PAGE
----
Authors: Anne Connor
A Bad Boy Romance
A Bad Boy Romance
Copyright © 2016 Anne Connor
All rights reserved. No part of this publication may be reproduced, distributed, or transmitted in any form or by any means, including photocopying, recording, or other electronic or mechanical methods, without the prior written permission of the publisher, except in the case of brief quotations embodied in critical reviews and certain other noncommercial uses permitted by copyright law.
This is a work of fiction. Names, characters, businesses, places, events and incidents are either the products of the author’s imagination or used in a fictitious manner. Any resemblance to actual persons, living or dead, or actual events is purely coincidental.
Editing by Liz Connor
Proofreading by P.B.
Sign up for Anne Connor’s newsletter
to get updates on sales, new releases, and ARC opportunities!
“Have you seen this shit?”
My brother slaps a newspaper down on the marble countertop in front of me, disrupting my breakfast.
“I’ve seen it. Please, sit down. The coffee is hot.”
I’m keeping my cool. My neurotic younger brother is about to have a conniption over this whole fucking mess.
“There. I’m sitting down,” he says, pushing his coffee cup out of the way and resting his arms on the counter in front of him. He looks like shit. His hair's a mess and he’s still in his Hanro pajamas. He clearly hasn’t slept, and he certainly hasn’t showered yet this morning.
This isn’t like him. He usually hits the gym by seven and is in the office by eight, no matter the level of chaos going on.
“Drew, I can’t sit here all day. We have to get to the office. Do some damage control. God, this is so fucked up.”
“You need to relax.”
Of course I’d seen the newspaper. My attorney called me at five a.m., as soon as the story hit the front page of the
I know the whole affair will end in our favor. We have the best attorneys, the best PR, the best
It’s a lawsuit. We’ve been sued before. But now, we are being sued for the rights to some land that another commercial investment firm has a stake in. A contract dispute is really all it is. Not a big deal. Par for the course.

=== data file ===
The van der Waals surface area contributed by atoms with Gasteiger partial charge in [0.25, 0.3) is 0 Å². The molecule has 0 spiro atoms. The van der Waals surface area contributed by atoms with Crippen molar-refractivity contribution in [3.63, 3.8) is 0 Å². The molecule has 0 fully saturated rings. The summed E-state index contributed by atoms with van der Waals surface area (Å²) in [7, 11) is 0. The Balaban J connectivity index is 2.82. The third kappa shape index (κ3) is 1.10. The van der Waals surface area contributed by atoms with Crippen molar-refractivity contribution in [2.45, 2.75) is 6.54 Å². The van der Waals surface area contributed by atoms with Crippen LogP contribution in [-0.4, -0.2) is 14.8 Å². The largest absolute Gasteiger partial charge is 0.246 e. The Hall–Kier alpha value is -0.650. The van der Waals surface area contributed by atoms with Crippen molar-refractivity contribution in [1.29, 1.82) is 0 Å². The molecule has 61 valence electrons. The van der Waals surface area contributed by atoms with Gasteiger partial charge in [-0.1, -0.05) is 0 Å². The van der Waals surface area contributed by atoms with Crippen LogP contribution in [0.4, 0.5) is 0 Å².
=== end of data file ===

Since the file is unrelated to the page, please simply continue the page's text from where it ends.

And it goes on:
But this time, our interest in the land is not the only thing at stake. We have the architects, investors, vendors, contractors all lined up for this project. We’ve poured more capital into it than we have any other project in our firm’s short history.
“Shit. Is that my phone or yours?”
It’s mine, but the buzzing inside my pocket sends my brother leaping into the air and checking his personal phone, his work phone, the iPad he’s left out on the kitchen counter all night.
“Eric, would you relax? Take it easy.”
I slip my hand into my pocket casually, as though I’m expecting it to just be a normal text, one that I could get at seven on any morning. But today, I know that it could be anyone, and I already know what the topic is going to be. It could be any number of reporters, my assistant, my father, my mother. Maybe one of my associates or attorneys.
Or my girlfriend.
Text me back or call me. Plz!!
This is not the kind of text I want today.
In the midst of this crisis, I know Clarissa is probably texting me about something superfluous, something I don’t give a shit about.
Like the flower arrangement for our upcoming nuptials.
Or the cake.
Or the color of the linens.
I really love Clarissa. I do. I just don’t know why I have to be involved with every damn detail of the planning.
All I want to do is show up on the day and get it over with.
After finishing my breakfast, I send my brother away to his room to take a shower and calm down. He looks like he’s been up all night, pacing, checking the papers, and calling his attorneys. And that’s fine. He can do that. But he just can’t
like that’s what he’s been doing.
I step out of the Fifth Avenue building, where Eric and I share an apartment, and into the rainy morning. If it weren’t so cloudy, the sun would just be rising, the garbage men and mail carriers just starting their shifts, coffee shops opening and construction sites receiving their early morning crews, the city slowly stretching its arms and yawning awake.
But because of the rain, the city has a heavy fog over it, one that seems fitting for the crap day I know I’m about to have, and it slumps hazily out of its torpid slumber as I bound out of my building.